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Our history deemed 'nationally significant'

Our history deemed 'nationally significant'

Our history deemed 'nationally significant'

23 January 2018

The Salvation Army Australia Eastern Territory’s heritage collection has been rated as having “national significance”.

By Lauren Martin

An independent assessment of The Salvation Army Australia Eastern Territory’s Heritage Collection has found that it is of “national significance” and recommended it prioritise the preservation and digitisation of its multimedia holdings.

The Salvation Army received a Community Heritage Grant to have its Australia Eastern Territory collection, which is housed at Booth College in Sydney’s Bexley North, assessed. The assessment was undertaken by Dr Anne-Maree Whitaker, an independent professional historian, who has worked in history and heritage management for nearly two decades.

In her report, she details a number of items of exceptional significance in the collection, which include material associated with Thomas and Adelaide Sutherland (the first Salvation Army officers sent to establish the ministry in Australia), the flags used by military chaplains, General Eva Burrows’ uniform, wartime diaries, material associated with William Booth, and Salvation Army newspapers and periodicals. 

“We’ve got Adelaide Sutherland’s Bible (pictured right) given to her by William Booth before she came out to Australia,” said the then-Coordinator for Heritage Preservation, Captain Marcus Wunderlich, when the heritage significance assessment was released late last year. “So that’s a fantastic document as it comes from William Booth himself and it’s a direct connection to The Salvation Army’s start in Australia.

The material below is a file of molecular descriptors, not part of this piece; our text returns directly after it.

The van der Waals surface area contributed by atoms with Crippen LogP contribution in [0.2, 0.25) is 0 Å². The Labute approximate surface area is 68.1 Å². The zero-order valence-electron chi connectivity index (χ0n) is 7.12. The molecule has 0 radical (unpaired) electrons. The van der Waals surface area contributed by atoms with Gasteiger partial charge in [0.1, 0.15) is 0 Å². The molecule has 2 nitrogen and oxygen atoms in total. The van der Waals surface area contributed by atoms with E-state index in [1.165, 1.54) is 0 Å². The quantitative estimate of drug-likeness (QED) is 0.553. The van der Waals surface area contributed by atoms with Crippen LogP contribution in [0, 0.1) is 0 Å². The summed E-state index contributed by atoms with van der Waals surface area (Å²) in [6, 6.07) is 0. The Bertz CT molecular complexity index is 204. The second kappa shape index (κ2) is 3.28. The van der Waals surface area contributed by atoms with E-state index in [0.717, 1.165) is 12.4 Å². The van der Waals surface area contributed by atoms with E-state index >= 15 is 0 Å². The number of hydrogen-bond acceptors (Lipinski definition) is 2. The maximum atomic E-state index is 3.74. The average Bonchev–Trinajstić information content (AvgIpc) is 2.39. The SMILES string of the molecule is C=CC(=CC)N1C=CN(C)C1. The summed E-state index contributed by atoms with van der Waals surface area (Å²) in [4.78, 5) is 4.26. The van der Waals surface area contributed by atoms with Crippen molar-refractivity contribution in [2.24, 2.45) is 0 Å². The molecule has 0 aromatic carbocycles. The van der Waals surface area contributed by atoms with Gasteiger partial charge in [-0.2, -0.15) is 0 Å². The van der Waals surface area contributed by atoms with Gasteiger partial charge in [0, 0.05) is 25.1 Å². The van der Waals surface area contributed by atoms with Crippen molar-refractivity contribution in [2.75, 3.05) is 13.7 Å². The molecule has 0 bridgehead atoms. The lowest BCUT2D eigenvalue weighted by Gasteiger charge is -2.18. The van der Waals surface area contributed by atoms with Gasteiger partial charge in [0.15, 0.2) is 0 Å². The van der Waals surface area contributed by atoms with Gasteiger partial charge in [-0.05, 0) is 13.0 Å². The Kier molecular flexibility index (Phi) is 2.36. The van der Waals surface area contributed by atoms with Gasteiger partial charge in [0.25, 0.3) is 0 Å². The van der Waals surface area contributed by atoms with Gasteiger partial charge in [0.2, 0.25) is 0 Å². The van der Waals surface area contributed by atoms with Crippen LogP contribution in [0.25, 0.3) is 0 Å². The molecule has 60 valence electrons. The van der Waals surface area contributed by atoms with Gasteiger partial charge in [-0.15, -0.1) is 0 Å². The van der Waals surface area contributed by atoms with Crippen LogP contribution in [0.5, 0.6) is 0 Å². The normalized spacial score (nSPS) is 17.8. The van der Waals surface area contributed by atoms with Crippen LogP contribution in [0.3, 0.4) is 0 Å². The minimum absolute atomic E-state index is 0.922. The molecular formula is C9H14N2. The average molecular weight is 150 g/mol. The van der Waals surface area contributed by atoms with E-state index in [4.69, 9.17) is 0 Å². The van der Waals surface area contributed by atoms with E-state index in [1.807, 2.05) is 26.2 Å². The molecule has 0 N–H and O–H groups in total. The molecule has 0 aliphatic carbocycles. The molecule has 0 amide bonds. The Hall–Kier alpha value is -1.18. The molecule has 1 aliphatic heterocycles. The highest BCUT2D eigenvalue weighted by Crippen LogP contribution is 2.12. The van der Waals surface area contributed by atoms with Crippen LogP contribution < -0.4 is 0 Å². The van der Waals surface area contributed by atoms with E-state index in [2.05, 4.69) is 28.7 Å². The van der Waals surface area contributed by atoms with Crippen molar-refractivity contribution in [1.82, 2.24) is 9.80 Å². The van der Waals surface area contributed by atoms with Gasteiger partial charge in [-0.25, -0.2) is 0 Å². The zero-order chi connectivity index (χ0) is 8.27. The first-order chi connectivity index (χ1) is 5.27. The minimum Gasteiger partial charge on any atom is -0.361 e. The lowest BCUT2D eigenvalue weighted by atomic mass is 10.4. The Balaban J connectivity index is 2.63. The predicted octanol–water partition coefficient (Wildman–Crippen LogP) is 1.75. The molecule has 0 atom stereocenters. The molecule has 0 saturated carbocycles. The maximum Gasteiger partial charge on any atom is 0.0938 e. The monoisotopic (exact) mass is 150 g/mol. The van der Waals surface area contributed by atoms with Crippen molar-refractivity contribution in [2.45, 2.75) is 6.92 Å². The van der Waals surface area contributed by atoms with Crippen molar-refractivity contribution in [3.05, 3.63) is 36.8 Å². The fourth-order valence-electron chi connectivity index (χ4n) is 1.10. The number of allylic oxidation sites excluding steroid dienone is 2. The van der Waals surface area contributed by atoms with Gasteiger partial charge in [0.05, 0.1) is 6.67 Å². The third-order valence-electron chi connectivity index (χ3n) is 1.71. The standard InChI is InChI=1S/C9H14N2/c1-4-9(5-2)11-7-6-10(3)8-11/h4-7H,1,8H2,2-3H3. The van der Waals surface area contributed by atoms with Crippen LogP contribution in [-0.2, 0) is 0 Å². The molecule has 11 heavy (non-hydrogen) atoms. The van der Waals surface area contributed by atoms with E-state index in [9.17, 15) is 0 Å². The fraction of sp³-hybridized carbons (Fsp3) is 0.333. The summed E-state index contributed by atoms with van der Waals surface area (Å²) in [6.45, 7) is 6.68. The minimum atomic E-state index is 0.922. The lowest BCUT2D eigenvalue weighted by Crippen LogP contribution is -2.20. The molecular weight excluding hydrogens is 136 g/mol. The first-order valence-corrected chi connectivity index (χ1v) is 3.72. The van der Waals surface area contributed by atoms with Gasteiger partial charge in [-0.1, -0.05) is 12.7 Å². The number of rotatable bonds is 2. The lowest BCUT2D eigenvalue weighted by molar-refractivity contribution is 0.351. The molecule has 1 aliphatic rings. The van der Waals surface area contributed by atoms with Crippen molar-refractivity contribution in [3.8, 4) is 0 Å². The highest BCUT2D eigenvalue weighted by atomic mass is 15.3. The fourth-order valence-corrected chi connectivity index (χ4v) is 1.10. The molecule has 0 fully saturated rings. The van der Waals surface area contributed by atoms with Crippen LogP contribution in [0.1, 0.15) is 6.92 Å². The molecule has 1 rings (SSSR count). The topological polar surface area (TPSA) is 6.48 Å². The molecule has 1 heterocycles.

“We have World War One burial flags that Salvation Army padre ‘Fighting Mac’ used to bury troops in Gallipoli ... we’ve got ‘Hop In’ signs and a radio that was in a ‘Hop In’ tent in Port Moresby and before the engineers were deployed to the front, they engraved their name on the outside of this radio. So, men who actually died and fought for our country, we have their names engraved into our Salvation Army radio prior to them making the ultimate sacrifice.

“Stuff like this is very special,” he said, “and it needs to be preserved.”

Both the Sydney and Melbourne heritage centres now fall within the Communications Department, under the new Australia One structure.

The heritage significance assessment recommended The Salvation Army seek grant funding from the National Library of Australia Community Heritage Grants for a preservation needs assessment to recommend improvements to current collection management and the digitisation of records. It also recommended more promotion of the collection to raise its profile and increase visitation to the Heritage Centre in Bexley North.

Digitisation of records has already begun, with the whole of the Australia Eastern Territory’s micro-film collection of War Cry and other publications now digitised in a searchable format. The digital collection also includes corps history books, William Booth’s papers and letters between Catherine and William Booth.

“The Heritage Centre and our collection is there to inspire us and to help guide our future as well,” said Captain Wunderlich, who with his wife Captain Jisook has taken up a new appointment as Corps Officers at Emerald in Central Queensland. “It’s important that we don’t forget the essentials of who we are as The Salvation Army, the DNA ... and by preserving and promoting our history it helps us to guide our future.”

Comments

  1. Peter Sutcliffe
    Peter Sutcliffe

    Great story and our history is worth preserving as we can learn from it. FYI Emerald is not in north-west Queensland. It is in Central Queensland about 300 kilometres west of Rockhampton.

  2. Peter Sutcliffe
    Peter Sutcliffe

    @Peter Sutcliffe:
    @Peter Sutcliffe:
    thanks for correcting

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